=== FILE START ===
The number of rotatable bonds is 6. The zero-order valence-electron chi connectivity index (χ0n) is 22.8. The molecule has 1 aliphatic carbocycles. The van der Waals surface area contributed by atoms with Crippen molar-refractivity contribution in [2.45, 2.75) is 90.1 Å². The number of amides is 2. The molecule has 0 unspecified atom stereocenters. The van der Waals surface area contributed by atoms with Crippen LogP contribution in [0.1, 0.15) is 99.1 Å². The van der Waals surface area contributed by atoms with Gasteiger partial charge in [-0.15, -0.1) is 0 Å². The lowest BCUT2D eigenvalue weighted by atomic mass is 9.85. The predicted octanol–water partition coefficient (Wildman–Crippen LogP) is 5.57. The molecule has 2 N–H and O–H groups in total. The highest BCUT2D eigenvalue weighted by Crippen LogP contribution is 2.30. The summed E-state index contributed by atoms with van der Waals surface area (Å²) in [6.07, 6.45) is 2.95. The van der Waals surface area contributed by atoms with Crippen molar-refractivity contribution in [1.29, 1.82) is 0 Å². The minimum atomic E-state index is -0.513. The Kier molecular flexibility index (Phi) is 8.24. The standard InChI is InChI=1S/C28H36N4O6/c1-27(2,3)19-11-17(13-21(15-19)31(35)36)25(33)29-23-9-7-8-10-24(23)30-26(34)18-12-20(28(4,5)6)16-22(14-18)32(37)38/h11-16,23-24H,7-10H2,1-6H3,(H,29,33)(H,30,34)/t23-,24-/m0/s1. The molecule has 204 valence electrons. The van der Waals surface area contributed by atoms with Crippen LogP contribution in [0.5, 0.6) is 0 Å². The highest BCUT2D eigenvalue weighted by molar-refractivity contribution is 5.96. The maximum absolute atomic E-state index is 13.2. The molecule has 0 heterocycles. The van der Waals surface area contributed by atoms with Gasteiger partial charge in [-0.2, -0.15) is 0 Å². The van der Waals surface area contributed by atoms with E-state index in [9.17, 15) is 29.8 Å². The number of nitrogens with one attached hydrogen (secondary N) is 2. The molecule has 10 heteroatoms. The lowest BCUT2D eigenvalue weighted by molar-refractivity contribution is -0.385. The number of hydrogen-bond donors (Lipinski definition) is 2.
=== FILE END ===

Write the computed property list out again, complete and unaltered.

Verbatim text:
The number of rotatable bonds is 6. The zero-order valence-electron chi connectivity index (χ0n) is 22.8. The molecule has 1 aliphatic carbocycles. The van der Waals surface area contributed by atoms with Crippen molar-refractivity contribution in [2.45, 2.75) is 90.1 Å². The number of amides is 2. The molecule has 0 unspecified atom stereocenters. The van der Waals surface area contributed by atoms with Crippen LogP contribution in [0.1, 0.15) is 99.1 Å². The van der Waals surface area contributed by atoms with Gasteiger partial charge in [-0.15, -0.1) is 0 Å². The lowest BCUT2D eigenvalue weighted by atomic mass is 9.85. The predicted octanol–water partition coefficient (Wildman–Crippen LogP) is 5.57. The molecule has 2 N–H and O–H groups in total. The highest BCUT2D eigenvalue weighted by Crippen LogP contribution is 2.30. The summed E-state index contributed by atoms with van der Waals surface area (Å²) in [6.07, 6.45) is 2.95. The van der Waals surface area contributed by atoms with Crippen molar-refractivity contribution in [1.29, 1.82) is 0 Å². The minimum atomic E-state index is -0.513. The Kier molecular flexibility index (Phi) is 8.24. The standard InChI is InChI=1S/C28H36N4O6/c1-27(2,3)19-11-17(13-21(15-19)31(35)36)25(33)29-23-9-7-8-10-24(23)30-26(34)18-12-20(28(4,5)6)16-22(14-18)32(37)38/h11-16,23-24H,7-10H2,1-6H3,(H,29,33)(H,30,34)/t23-,24-/m0/s1. The molecule has 204 valence electrons. The van der Waals surface area contributed by atoms with Crippen LogP contribution in [0.5, 0.6) is 0 Å². The highest BCUT2D eigenvalue weighted by molar-refractivity contribution is 5.96. The maximum absolute atomic E-state index is 13.2. The molecule has 0 heterocycles. The van der Waals surface area contributed by atoms with Gasteiger partial charge in [-0.2, -0.15) is 0 Å². The van der Waals surface area contributed by atoms with E-state index in [9.17, 15) is 29.8 Å². The number of nitrogens with one attached hydrogen (secondary N) is 2. The molecule has 10 heteroatoms. The lowest BCUT2D eigenvalue weighted by molar-refractivity contribution is -0.385. The number of hydrogen-bond donors (Lipinski definition) is 2.